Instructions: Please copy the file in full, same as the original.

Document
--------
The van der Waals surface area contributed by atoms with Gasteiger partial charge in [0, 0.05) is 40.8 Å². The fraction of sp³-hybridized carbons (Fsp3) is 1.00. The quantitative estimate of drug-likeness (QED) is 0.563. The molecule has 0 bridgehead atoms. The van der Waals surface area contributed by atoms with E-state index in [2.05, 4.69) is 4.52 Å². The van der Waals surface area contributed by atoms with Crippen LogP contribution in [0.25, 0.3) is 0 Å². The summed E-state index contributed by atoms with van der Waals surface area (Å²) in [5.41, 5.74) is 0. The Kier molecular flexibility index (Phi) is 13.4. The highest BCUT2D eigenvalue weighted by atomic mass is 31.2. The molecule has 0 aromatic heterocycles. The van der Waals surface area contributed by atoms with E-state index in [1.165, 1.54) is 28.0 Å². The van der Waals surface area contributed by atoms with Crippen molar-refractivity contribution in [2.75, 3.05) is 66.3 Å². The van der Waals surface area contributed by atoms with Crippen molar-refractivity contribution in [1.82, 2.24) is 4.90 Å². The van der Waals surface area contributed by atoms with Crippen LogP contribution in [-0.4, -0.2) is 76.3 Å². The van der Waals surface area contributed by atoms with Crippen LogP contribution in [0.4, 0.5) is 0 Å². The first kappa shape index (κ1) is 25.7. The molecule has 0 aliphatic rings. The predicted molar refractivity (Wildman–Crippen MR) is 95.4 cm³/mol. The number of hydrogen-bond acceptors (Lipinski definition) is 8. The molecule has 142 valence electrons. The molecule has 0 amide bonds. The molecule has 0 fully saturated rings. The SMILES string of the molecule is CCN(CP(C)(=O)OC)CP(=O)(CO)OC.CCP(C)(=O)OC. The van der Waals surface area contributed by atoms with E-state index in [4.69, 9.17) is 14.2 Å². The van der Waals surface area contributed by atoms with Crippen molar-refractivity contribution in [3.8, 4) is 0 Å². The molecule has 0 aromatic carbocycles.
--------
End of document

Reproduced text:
The van der Waals surface area contributed by atoms with Gasteiger partial charge in [0, 0.05) is 40.8 Å². The fraction of sp³-hybridized carbons (Fsp3) is 1.00. The quantitative estimate of drug-likeness (QED) is 0.563. The molecule has 0 bridgehead atoms. The van der Waals surface area contributed by atoms with E-state index in [2.05, 4.69) is 4.52 Å². The van der Waals surface area contributed by atoms with Crippen LogP contribution in [0.25, 0.3) is 0 Å². The summed E-state index contributed by atoms with van der Waals surface area (Å²) in [5.41, 5.74) is 0. The Kier molecular flexibility index (Phi) is 13.4. The highest BCUT2D eigenvalue weighted by atomic mass is 31.2. The molecule has 0 aromatic heterocycles. The van der Waals surface area contributed by atoms with E-state index in [1.165, 1.54) is 28.0 Å². The van der Waals surface area contributed by atoms with Crippen molar-refractivity contribution in [2.75, 3.05) is 66.3 Å². The van der Waals surface area contributed by atoms with Crippen molar-refractivity contribution in [1.82, 2.24) is 4.90 Å². The van der Waals surface area contributed by atoms with Crippen LogP contribution in [-0.4, -0.2) is 76.3 Å². The van der Waals surface area contributed by atoms with Crippen LogP contribution in [0.4, 0.5) is 0 Å². The first kappa shape index (κ1) is 25.7. The molecule has 0 aliphatic rings. The predicted molar refractivity (Wildman–Crippen MR) is 95.4 cm³/mol. The number of hydrogen-bond acceptors (Lipinski definition) is 8. The molecule has 142 valence electrons. The molecule has 0 amide bonds. The molecule has 0 fully saturated rings. The SMILES string of the molecule is CCN(CP(C)(=O)OC)CP(=O)(CO)OC.CCP(C)(=O)OC. The van der Waals surface area contributed by atoms with E-state index in [4.69, 9.17) is 14.2 Å². The van der Waals surface area contributed by atoms with Crippen molar-refractivity contribution in [3.8, 4) is 0 Å². The molecule has 0 aromatic carbocycles.